verb (used without object), in·ter·fered, in·ter·fer·ing.
- to obstruct the action of an opposing player in a way barred by the rules.
- Football.to run interference for a teammate carrying the ball.
Origin of interfere
Synonyms for interfere
Examples from the Web for interfering
Contemporary Examples of interfering
Frias—who was arrested in 2013 for interfering with public duties and public intoxication—was not carrying a gun at the time.Texas Gun Slingers Police the Police—With a Black Panthers Tactic
January 2, 2015
And the plodding pace of the French justice system has a way of interfering with career plans, no matter what the ultimate ruling.IMF Chief Lagarde Placed Under Formal Investigation in France
August 27, 2014
These drugs block the growth and spread of cancer by interfering with specific molecules involved in tumor growth.How Big Pharma Holds Back in the War on Cancer
April 23, 2014
Challenging the deal could be portrayed by Beijing as interfering in Chinese economic and trade freedoms.Can the U.S. Stop China’s Korean Broadband Deal?
January 3, 2014
But Netanyahu defended the comments and said he had no intention of interfering in American politics.Has Bibi Netanyahu’s Criticism of Obama’s Iran Policy Gone Too Far?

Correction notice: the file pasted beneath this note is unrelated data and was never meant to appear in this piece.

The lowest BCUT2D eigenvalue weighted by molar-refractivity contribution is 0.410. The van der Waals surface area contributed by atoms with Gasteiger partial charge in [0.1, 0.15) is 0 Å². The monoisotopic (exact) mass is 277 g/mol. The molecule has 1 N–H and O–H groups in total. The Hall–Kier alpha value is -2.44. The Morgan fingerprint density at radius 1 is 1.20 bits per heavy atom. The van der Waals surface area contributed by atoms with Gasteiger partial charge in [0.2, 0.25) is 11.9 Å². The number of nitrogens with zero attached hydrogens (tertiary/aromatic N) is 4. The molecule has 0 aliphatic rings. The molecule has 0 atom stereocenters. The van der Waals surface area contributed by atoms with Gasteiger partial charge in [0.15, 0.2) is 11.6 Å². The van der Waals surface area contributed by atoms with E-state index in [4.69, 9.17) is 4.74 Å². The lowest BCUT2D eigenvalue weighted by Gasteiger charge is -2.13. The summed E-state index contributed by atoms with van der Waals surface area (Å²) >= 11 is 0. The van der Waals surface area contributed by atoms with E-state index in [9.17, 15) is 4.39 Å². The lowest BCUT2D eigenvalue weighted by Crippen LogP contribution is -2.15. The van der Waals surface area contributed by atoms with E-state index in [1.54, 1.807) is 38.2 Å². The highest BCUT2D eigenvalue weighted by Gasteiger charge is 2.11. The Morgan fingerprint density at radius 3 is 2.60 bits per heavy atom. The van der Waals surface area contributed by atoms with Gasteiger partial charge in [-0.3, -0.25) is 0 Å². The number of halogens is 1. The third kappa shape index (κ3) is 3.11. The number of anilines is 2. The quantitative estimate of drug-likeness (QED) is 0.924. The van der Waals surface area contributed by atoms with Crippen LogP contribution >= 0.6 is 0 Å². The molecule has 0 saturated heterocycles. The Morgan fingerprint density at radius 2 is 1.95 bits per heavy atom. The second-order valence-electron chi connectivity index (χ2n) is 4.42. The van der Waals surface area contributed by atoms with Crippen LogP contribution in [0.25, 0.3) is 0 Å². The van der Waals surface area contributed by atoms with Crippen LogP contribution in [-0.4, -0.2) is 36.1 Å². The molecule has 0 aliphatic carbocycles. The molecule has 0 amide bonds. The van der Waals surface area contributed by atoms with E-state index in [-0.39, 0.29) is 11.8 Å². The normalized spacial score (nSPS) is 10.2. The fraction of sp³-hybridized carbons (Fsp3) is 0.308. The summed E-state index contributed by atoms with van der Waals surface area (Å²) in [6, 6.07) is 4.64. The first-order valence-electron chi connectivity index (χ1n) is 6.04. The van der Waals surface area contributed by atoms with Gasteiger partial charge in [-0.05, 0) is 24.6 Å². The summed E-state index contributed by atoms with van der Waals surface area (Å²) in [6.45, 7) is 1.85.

September 14, 2012
Historical Examples of interfering
And, if it's any comfort to you, I have no intention of interfering in any way.K
Mary Roberts Rinehart
"He wouldn't thank you, sir, for interfering," remarked a bystander.The Underdog
F. Hopkinson Smith
Does this permit your interfering with my policy for the paper?The Gentleman From Indiana
If he's as prejudiced as all that, interfering would only make him worse.Sure Pop and the Safety Scouts
Roy Rutherford Bailey
This was not strictly true, for Meg was most interfering in the matter of Jan's clothes.Jan and Her Job
L. Allen Harker
Word Origin for interfere
mid-15c., "to strike against," from Middle French enterferer "to strike each other," from entre- "between" (see entre-) + ferir "to strike," from Latin ferire "to knock, strike," related to Latin forare "to bore, pierce" (see bore (v.), and cf. punch (v.), which has both the senses "to hit" and "to make a hole in"). Figurative sense of "to meddle with, oppose unrightfully" is from 1630s. Related: Interfered; interfering.